1922 Honor: The Golden Fleece and the Heroes Who Lived Before Achilles

VERDICT: Meh

Sally’s Rating: 2.5/5

Padraic Colum’s The Golden Fleece and the Heroes Who Lived Before Achilles, the runner up to the 1922 Newbery Medal, tells the epic tale of Jason and the Argonauts as they venture out on a quest to find and retrieve the mythic Golden Fleece.

The book is divided into three distinct, varying-in-quality sections. The first part covers the introduction of the heroes and the gods, the second part narrates the finding of the Golden Fleece, and the last segment meanders along with random tales of what happened to the heroes after their voyage. The main quest was entertaining enough to read with a prominent cast of legendary characters made up of Jason, Heracles, Atalanta, and Orpheus, but the final section questionably breaks away from the main quest to focus on random stories featuring the secondary characters who are not as interesting to read about when they are off on their own.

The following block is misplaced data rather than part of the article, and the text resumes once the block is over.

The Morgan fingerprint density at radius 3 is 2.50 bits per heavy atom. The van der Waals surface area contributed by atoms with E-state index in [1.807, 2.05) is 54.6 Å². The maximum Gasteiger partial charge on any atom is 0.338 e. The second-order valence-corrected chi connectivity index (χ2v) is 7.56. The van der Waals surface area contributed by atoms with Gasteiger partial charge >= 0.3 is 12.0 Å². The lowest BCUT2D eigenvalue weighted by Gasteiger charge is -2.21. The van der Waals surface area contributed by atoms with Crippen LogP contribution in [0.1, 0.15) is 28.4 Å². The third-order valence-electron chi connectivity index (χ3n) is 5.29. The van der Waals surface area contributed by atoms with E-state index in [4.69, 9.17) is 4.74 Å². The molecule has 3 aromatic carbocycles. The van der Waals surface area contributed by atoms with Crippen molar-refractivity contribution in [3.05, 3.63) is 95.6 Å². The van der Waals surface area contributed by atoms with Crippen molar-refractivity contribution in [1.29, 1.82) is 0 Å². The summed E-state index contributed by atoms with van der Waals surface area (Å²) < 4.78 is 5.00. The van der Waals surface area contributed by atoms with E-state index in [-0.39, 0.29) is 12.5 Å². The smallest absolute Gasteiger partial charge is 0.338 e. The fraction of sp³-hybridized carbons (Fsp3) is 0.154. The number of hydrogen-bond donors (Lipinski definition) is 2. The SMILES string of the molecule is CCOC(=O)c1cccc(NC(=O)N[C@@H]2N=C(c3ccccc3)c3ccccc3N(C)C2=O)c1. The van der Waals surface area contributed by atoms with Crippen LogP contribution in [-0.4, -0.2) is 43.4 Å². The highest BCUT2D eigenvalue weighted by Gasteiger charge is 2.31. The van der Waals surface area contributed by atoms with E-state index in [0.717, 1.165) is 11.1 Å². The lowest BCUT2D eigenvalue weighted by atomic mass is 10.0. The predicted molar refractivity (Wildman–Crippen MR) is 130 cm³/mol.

The writing style is very similar to what I’d call textbook-style mythology: it’s a straight up narrative with little character introspection. The language might be a little archaic for modern readers, but its very simplistic plot makes it accessible to those who may struggle with the style. It reads like a young person’s version of the mythology textbook that would be read in college, and its long page count makes it a chore to get through.

I’d only recommend this Newbery Honor for those who love epic quests and bigger-than-life characters. Lovers of Greek mythology will find some merit in this book as the tale is one for all ages.

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1968 Honor: The Egypt Game

VERDICT: Treasure